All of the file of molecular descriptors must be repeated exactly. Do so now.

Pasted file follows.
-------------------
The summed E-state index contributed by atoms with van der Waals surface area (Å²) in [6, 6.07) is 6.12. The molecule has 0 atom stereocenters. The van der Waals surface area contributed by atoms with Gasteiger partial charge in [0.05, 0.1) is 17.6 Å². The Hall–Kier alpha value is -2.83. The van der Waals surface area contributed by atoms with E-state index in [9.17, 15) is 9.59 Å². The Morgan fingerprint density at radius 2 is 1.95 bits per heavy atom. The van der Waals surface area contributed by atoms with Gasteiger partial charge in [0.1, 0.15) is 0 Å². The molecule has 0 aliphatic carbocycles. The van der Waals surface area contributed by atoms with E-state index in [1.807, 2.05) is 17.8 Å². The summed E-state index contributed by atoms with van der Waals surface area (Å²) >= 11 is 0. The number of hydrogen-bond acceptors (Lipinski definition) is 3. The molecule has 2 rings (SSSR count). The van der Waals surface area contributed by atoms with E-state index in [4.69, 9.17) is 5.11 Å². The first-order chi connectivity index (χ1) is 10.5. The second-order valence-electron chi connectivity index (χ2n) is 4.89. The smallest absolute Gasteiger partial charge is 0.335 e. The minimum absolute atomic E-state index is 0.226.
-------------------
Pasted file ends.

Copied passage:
The summed E-state index contributed by atoms with van der Waals surface area (Å²) in [6, 6.07) is 6.12. The molecule has 0 atom stereocenters. The van der Waals surface area contributed by atoms with Gasteiger partial charge in [0.05, 0.1) is 17.6 Å². The Hall–Kier alpha value is -2.83. The van der Waals surface area contributed by atoms with E-state index in [9.17, 15) is 9.59 Å². The Morgan fingerprint density at radius 2 is 1.95 bits per heavy atom. The van der Waals surface area contributed by atoms with Gasteiger partial charge in [0.1, 0.15) is 0 Å². The molecule has 0 aliphatic carbocycles. The van der Waals surface area contributed by atoms with E-state index in [1.807, 2.05) is 17.8 Å². The summed E-state index contributed by atoms with van der Waals surface area (Å²) >= 11 is 0. The number of hydrogen-bond acceptors (Lipinski definition) is 3. The molecule has 2 rings (SSSR count). The van der Waals surface area contributed by atoms with E-state index in [4.69, 9.17) is 5.11 Å². The first-order chi connectivity index (χ1) is 10.5. The second-order valence-electron chi connectivity index (χ2n) is 4.89. The smallest absolute Gasteiger partial charge is 0.335 e. The minimum absolute atomic E-state index is 0.226.